It’s really been a while here. My tours to UAE or the meets with Sundar Pichai are not the reasons, but my laziness is the one 😛
I am in GoodReads and here is my link if you want to follow what I read and I would love to follow you too if you are a bibliophile.
The latest book that hopped on to the hands from the dusty shelf was ‘The Scion Of Ikshvaku’ – the first of the Ram Chandra series from the author who gave us the brilliant Shiva Trilogy – Amish Tripathi. I have a huge respect for this man because there are other IIM pass-outs who literally write bull shit portraying Indian youth as emotionally weak people.
I had hoped Amish would try writing about Krishna.
Digression has been a part of my posts nowadays..
The Scion of Ikshvaku starts off like a movie – the first chapter about Raavan kidnapping Sita. And then it spirals back a few decades to tell the tale from the birth of Ram. Dhashrath, the Emperor os Sapt Sindhu is a hasty man who is short-tempered, but valiant and rules till Lanka. Due to the ports, Lanka is able to trade very well with other parts of the world but they pay a cruel tax ( nine tenth of the revenue as tax is really evil ) to the Emperor Dhashrath. Kubaer, the then ruler of Lanka is a less aggressive or passive king who doesn’t want to meddle things with Dhashrath, but the new leader Ravan, the young leader opposes Dhashrath without a flinch of his eye. Dhashrath’s ego is hurt, he declares a war against Lanka and loses because of his hastiness and Ravan’s brilliant battle strategy. And, this is exactly the day Ram is born – the day when Dhashrath is defeated, for the first time in his life. This obviously makes Ram the inauspicious and unlucky child ( more like Potter ). Not only Dhashrath, the whole ( stupid ) empire believes that the reason for their misery is Ram’s birth.
Dhashrath falls into despair, the empire withers too. People are weakened by moral with crime rates and poverty soaring. Two decades of this sad flute which obviously needs a new leader to get the empire back on its feet. So this book is more about how the brothers bond in their Gurukul, what they learn from the endless ( sometimes boring ) lectures of Vashishta ( their Guru ) and how Ram gains attention, trust and respect from his father and his people. There can’t be any spoilers here – come on, its Ramayana.
About the brothers ( definitely in the order ), Ram – enough said about his daddy-issues. This guy, just like in our mythology, follows all the rules, goes by the book, definitely insanely moral and it’s quite obvious that he doesn’t stand any chance in today’s world. The characterization casts a gloomy face.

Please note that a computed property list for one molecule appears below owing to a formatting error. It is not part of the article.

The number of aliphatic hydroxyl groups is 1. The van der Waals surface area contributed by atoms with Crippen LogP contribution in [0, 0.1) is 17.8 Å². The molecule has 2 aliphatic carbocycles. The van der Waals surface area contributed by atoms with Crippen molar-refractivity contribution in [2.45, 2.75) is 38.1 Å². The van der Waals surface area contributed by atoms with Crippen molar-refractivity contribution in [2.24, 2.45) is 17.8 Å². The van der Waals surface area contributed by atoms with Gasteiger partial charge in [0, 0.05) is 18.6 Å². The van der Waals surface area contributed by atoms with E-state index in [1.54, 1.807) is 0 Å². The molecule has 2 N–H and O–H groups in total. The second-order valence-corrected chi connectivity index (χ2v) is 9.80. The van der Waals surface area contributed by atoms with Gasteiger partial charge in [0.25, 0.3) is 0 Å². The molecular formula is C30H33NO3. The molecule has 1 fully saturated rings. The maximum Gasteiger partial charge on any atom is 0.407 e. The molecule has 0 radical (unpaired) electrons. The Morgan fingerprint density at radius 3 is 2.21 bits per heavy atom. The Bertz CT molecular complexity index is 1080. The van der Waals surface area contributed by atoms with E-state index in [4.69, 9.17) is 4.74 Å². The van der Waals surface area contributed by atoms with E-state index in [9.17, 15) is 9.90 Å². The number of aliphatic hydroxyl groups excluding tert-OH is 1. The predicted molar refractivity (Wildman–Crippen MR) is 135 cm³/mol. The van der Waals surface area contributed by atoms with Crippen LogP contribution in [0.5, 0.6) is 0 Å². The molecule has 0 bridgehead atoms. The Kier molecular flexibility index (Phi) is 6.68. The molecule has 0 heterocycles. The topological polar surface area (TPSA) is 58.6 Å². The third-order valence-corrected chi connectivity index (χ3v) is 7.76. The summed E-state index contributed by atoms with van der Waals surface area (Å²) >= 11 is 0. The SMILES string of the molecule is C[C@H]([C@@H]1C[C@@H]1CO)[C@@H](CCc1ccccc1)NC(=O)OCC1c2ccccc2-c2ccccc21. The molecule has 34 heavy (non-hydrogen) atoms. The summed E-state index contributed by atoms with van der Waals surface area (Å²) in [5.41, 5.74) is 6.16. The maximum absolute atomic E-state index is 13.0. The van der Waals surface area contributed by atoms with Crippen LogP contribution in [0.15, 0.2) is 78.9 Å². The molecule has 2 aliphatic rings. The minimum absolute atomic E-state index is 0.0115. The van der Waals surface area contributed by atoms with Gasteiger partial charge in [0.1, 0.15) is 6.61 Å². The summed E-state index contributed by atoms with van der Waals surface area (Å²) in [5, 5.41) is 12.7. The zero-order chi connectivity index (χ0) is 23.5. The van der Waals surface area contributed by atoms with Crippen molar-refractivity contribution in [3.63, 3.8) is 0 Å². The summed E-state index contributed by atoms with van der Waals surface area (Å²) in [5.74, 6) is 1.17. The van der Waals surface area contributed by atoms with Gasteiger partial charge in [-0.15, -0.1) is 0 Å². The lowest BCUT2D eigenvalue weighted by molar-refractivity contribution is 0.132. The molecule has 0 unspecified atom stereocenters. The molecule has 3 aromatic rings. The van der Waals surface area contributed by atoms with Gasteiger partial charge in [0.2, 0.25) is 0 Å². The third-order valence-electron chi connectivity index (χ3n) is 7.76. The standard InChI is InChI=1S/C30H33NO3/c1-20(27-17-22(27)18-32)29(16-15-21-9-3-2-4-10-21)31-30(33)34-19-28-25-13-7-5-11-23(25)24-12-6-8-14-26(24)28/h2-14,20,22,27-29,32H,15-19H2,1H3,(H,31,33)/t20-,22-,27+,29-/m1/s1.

Bharat – this chap is more realistic and practical. He bends some rules here and there to get things done, but is morally strong too. He is equally intelligent, ladies-man-to-a-level, handsome and a healthy suitor for the throne. Nevertheless, he is very fond of Ram and has a great respect for him. If I had to vote for the king, then it would be Bharat.
Laxman – this guy is totally childish in the beginning, there is a lot of bromance between him and Ram. He is totally devoted to his brother. He is hefty and a little hasty too. A few women might call this character cute and pinch his cheeks.
Shatrugan – book worm, a little loquacious when it comes to stating facts and just keeps reading and reading.
There is nothing much to say about Sita, she is a princess and doesn’t strike to be a very impressive character. She is beautiful, lovely but fails to create that ‘blown-away’ effect which Sati had in the Meluha series. Well, one obviously cannot compare, but there was a expectation on Amish about the female lead.
Amish comfortably makes Jatayu and Hanuman as Nagas – who have features different from a normal human being.
And why bring the Nirbhaya story here for a sub-plot Mr.Amish – this was totally unnecessary. It was Amish wanting to voice his rage and he clearly wants the juvenile punished. Some pot-holes like portraying Ravan as an egoistic and arrogant king who is short of manners. Amish should read his books properly as Ravan was equally talented and was a strong devotee of Shiva. He had some ethics and the only mistake he did was trying to kidnap someone’s wife ( Would it be a bad comparison if I call this as an act similar to the only mistake of attacking Russia in winter ?)
The pace is moderate, there is nothing compelling and at times, there is too much philosophy that makes you feel like growing a beard or hung over. The only thing that will make you continue the book is the old tale of Ram and the re-visit to the ancient land. A good novel, but not something of Amish’s caliber. Recommending to all the fans of Shiva-trilogy.
New words learnt:
Tumult – state of confusion
contrite – remorse towards a wrong deed
inscrutable – tough to understand.
Just got nominated for an award. Heads up ! 😉